Jewels of India

When Union human resources development minister Kapil Sibal announced plans for ‘navratna’ universities, his blueprint was not our own ancient universities like Nalanda or the brilliant minds of a Chanakya or Birbal. He looked westward:

“We are working on the concept of having navratna universities or an Indian Ivy League. We intend to nurture these select universities, like the public sector navratnas, by generous financial support, freedom in accessing external funding and total autonomy so as to free them from the shackles of government control.”

While the absence of government control in the running of such universities is gratifying, to what extent will it be so? Will it nurture an open-ended educational system where students are not trapped in outdated syllabi? Will there be freedom to explore controversial subjects and books? And will this further create a fractured society?

Recently, an elite school raised objections to students from less privileged backgrounds enrolling as per the requirements of the Right To Education (RTE) Act because they were concerned about the adjustment issues they might have; there have been instances when this hurdle has been crossed, but it is a fact even in regular schools that the social and financial status counts. The disparities are ingrained at an early stage.

Mr Sibal further stated:

“With regard to our existing navratnas —the IITs and IIMs—we are according full powers to their boards to create posts within the approved norms, top up the salaries of the directors and faculty from the funds generated by them, open centres in India and abroad, amend rules within the framework of their Memorandums of Association and Rules, acquire and dispose property and manage funds generated on their own.”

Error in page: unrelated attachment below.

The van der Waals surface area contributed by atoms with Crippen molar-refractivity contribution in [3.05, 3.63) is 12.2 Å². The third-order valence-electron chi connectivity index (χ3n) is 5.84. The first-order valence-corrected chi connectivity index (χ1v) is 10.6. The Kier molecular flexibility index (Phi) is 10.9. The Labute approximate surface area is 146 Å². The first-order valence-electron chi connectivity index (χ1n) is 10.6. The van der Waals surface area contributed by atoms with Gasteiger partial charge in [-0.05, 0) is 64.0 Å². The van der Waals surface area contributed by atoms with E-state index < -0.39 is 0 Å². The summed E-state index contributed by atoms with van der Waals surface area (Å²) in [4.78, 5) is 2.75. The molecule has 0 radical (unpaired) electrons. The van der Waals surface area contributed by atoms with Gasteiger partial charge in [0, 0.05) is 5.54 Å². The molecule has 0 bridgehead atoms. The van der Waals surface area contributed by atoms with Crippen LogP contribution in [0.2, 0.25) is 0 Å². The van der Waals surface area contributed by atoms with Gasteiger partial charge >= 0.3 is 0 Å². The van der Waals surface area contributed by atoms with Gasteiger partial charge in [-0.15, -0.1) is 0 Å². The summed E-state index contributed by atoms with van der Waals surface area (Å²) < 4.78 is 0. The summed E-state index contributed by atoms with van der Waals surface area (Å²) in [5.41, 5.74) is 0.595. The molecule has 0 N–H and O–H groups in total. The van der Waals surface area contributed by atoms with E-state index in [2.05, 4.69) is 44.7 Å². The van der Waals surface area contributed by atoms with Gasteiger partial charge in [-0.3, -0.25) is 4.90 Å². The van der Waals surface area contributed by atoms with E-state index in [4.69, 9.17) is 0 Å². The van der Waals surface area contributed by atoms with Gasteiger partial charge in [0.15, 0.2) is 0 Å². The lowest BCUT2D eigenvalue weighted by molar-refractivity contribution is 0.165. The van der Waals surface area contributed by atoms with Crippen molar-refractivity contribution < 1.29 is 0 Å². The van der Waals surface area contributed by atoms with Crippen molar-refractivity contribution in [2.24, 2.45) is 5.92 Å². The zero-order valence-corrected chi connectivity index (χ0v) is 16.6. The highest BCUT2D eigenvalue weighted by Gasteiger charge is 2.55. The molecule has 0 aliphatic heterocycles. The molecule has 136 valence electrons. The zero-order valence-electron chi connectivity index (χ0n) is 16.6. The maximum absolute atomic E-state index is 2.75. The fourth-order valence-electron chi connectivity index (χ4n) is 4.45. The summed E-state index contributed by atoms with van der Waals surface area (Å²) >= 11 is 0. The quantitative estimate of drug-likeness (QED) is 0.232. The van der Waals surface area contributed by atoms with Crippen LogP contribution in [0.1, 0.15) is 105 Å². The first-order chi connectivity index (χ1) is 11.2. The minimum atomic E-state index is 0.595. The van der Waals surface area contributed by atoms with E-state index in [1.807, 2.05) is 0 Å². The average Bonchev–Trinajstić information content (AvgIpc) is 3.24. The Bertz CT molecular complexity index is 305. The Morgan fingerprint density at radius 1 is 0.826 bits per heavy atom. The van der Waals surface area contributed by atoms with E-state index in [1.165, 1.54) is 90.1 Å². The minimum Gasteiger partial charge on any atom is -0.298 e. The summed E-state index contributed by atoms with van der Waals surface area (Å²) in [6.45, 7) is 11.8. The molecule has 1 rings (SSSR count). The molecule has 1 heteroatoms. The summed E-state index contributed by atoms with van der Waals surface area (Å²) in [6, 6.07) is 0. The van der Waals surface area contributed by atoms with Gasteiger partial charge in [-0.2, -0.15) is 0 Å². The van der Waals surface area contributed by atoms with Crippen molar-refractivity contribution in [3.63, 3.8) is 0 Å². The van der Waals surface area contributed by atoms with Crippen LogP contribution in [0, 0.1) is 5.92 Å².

There is no doubt that some of our bright minds are nursed here and grabbed by foreign companies. By opening centres abroad, they will cater to a limited expatriate population or perhaps those from some Asian and African countries. The wealthy Indian diaspora even today chooses the American school franchises available in the countries they reside in.

As for the Ivy League inspiration, again those institutions do have a reputation, but does that translate into brilliance as a matter of course? The affordability factor is extremely important here, and the snob value. Those who are there because they got a quick ticket have no worries; for the others who are being sponsored the stress is immense.

Check the suicide rates and the culture of angst that these institutes give rise to and you will know that where the crucial human element is concerned, they may not be roughed up as in the colleges of some small town but it isn’t all glittering.

The nine jewels – navratna – must not create a parallel world of India Shining to gloss over the reality.


  1. Although I consider Mr Sibal as a little cleaner of the lot, i feel this is one more telecom scam in making. Universities in West dont have entrance exam with selection ratios of 1:1000, they are privately held, They thrive on Innovation and Not "guess papers" or "Champion Guides". Their profs are not ancient fossils but research students . We will have Tata university, Ambani University and so on where u will still do a BSc in intellactual mastrubation ....what a joke...
    Just let Universities worldwide to come here and set uo shop ...give them land ...and not "licence"

  2. Manish:

    I did not think about the scam potential. Come on, some fossils aren't too bad compared to punks. (Just laying the ground!)

    We will have Tata university, Ambani University and so on where u will still do a BSc in intellactual mastrubation ....what a joke...

    So, you think that even in this we should be a Bachelor in Science 'innovatively'? Chalo, better than Nano and boring Reliance...better to have Bill and Steve :)


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